Top 5 Construction Defects Claims – and how to avoid them

January/February 2011

Take a look at what tops CAHB’s legislative agenda, and you’ll see construction defects right up there, year after year after year. If that’s the case, and if there areways to prevent claims against builders, why do builders continue to fend off lawsuits?

Obviously, if the answers were that easy, there’d be no need for so much work at the capitol — and plaintiff’s attorneys would thankfully fade into the background. The thing is, it is easy to prevent construction defects claims; it’s just not cheap. And there’s the rub, especially these days. Ed Fronapfel owns SBSA, Inc., a company that specializes in litigation support for construction defects claims for both builders and plaintiffs and whose goal is to minimize the potential for engineering and construction defects before and during construction. Since 1999, he’s been providing construction and engineering compliance, repair and rehabilitation and analysis services for claims and disputes; SBSA itself was formed last January.

An adjunct faculty member of the University of Denver’s Burns School of Construction and Real Estate Management,Fronapfel is a civil engineer, and is certified as a Level 2 infrared thermographer, third-party EIFS inspector, forensic claims consultant and a board-certified building inspection engineer. Fronapfel is an expert witness and has testified in hundreds ofcases on both sides of construction defects claims. According to Fronapfel, most claims are preventable; builders and developers need to be more diligent about a variety of items, to ensure a home is solid and safe — and claim free. Five common construction defects provide for most of his business these days. He describes each, and how these defects can be prevented.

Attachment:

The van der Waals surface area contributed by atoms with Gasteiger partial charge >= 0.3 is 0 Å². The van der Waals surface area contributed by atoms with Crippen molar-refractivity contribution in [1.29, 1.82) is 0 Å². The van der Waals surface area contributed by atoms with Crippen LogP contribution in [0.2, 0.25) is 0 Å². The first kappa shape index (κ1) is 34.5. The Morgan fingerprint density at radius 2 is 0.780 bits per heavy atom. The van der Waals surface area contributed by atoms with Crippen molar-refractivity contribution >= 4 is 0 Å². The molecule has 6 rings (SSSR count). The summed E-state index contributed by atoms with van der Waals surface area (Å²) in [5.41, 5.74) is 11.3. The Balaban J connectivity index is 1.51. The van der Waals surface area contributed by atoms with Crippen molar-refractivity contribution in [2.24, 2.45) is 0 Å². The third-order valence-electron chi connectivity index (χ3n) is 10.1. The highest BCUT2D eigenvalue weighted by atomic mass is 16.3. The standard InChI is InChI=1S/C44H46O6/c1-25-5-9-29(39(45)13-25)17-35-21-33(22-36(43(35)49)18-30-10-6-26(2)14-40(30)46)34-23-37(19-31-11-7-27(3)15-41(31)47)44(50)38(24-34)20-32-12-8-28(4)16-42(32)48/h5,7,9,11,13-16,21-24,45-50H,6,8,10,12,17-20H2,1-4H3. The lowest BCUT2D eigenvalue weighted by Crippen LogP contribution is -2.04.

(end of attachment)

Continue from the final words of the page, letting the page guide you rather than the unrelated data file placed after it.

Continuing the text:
Post-Tension Floors

“Post-tension floors are probably the highest number of homes we’re looking at both for home owners’ associations and single families,” he said. “Over the last five years, it’s been a very big part of my business.”There are two main uses of post tension that rise to the level that an owner would be dissatisfied with the performance “First is the inherent design characteristic, which it will move on the soil it sits on. If it’s a slab on grade, design and construction need to take in account that very fact. So the places we see claims on the post tension is the structural damage to the cosmetic finishes to the drywall, windows, doors, veneers — the visual, structural damage.”

The second piece to that is the patios. “These patios are exposed to weather, which were part of the post-tension system. Inherent in the post-tension design is what we call edge curl, where the edges are designed. “When we try to balance a load, we assume the edges move upward. And this is true of both the slab-on-grade post tension and of suspended post tensions of high rises in Denver. So as that slab edge comes up, it reverses the positive flow of drainage and directs it instead of out to the lawn, in to the unit.”

Best practices to avoid a lawsuit

From a prevention standpoint, consider using an increased slope, which will help address problems with upward movement.Or, preferably, don’t tie the foundation and patio together. There’s a final piece to post-tension floors: reported leaks that occur at door thresholds. “To minimize the potential for water to get in there, install a dap, which allows me to waterproof my building much more effectively than if I cast just a flat slab that goes into my unit. If I have a dap — that small step, at least I have some means of protection to the inside of my house.”

And while dap is nothing new to builders, Fronapfel said, “The argument in the court room is, ‘That’s not what we do here.’ There are a number of builders that do daps and have for a long time. It does result in one additional form member, because they have to form a vertical edge in the middle, where the form meets the wall. It does result in more construction cost, but a much less cost than dealing with upset home owners.”

Noise

Fronapfel explained that when done right, homes are designed for sound; when not done right, the owner complaint is noise. The code minimum is the laboratory design value of a rating of STC 50. After a building is constructed, it’s field tested and if it tests at a 45 or better, it is considered a “pass.” In his view, though, “if I achieve a 45, I probably got a D- on my exam; 50 in the code is related to the lowest class of housing, the minimum standard. We should always strive to do better.” By way of example, he explained that if you were living in a college dorm room or apartment, a 50 may be acceptable to you. “If you are living in a luxurious or better-than-average condominium — and it’s sold to you as quiet, luxurious — you should probably be designing and building to 60, maybe as high as 70.”